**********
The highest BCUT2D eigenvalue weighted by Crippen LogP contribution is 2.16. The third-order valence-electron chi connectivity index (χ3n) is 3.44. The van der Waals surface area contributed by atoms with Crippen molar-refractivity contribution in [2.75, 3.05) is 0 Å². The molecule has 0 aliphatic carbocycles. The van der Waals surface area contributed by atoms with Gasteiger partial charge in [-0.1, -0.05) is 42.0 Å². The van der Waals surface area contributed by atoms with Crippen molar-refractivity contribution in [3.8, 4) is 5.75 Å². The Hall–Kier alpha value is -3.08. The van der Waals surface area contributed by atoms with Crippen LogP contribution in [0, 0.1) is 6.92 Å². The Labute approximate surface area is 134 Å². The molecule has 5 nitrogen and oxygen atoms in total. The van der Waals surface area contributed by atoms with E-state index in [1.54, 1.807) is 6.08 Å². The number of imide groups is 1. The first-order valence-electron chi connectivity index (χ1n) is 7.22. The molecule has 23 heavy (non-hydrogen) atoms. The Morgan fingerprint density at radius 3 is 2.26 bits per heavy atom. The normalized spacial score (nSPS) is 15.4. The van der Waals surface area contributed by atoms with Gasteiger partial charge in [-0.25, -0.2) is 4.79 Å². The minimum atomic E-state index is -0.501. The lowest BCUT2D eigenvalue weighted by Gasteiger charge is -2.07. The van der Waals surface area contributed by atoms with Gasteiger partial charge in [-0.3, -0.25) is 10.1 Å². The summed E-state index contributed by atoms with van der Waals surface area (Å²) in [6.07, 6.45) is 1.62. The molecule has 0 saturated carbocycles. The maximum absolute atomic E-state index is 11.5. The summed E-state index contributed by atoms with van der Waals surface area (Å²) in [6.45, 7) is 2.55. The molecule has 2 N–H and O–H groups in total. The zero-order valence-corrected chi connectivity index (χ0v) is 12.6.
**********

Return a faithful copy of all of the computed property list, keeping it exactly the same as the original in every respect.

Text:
The highest BCUT2D eigenvalue weighted by Crippen LogP contribution is 2.16. The third-order valence-electron chi connectivity index (χ3n) is 3.44. The van der Waals surface area contributed by atoms with Crippen molar-refractivity contribution in [2.75, 3.05) is 0 Å². The molecule has 0 aliphatic carbocycles. The van der Waals surface area contributed by atoms with Gasteiger partial charge in [-0.1, -0.05) is 42.0 Å². The van der Waals surface area contributed by atoms with Crippen molar-refractivity contribution in [3.8, 4) is 5.75 Å². The Hall–Kier alpha value is -3.08. The van der Waals surface area contributed by atoms with Crippen LogP contribution in [0, 0.1) is 6.92 Å². The Labute approximate surface area is 134 Å². The molecule has 5 nitrogen and oxygen atoms in total. The van der Waals surface area contributed by atoms with E-state index in [1.54, 1.807) is 6.08 Å². The number of imide groups is 1. The first-order valence-electron chi connectivity index (χ1n) is 7.22. The molecule has 23 heavy (non-hydrogen) atoms. The Morgan fingerprint density at radius 3 is 2.26 bits per heavy atom. The normalized spacial score (nSPS) is 15.4. The van der Waals surface area contributed by atoms with Gasteiger partial charge in [-0.25, -0.2) is 4.79 Å². The minimum atomic E-state index is -0.501. The lowest BCUT2D eigenvalue weighted by Gasteiger charge is -2.07. The van der Waals surface area contributed by atoms with Gasteiger partial charge in [-0.3, -0.25) is 10.1 Å². The summed E-state index contributed by atoms with van der Waals surface area (Å²) in [6.07, 6.45) is 1.62. The molecule has 0 saturated carbocycles. The maximum absolute atomic E-state index is 11.5. The summed E-state index contributed by atoms with van der Waals surface area (Å²) in [6.45, 7) is 2.55. The molecule has 2 N–H and O–H groups in total. The zero-order valence-corrected chi connectivity index (χ0v) is 12.6.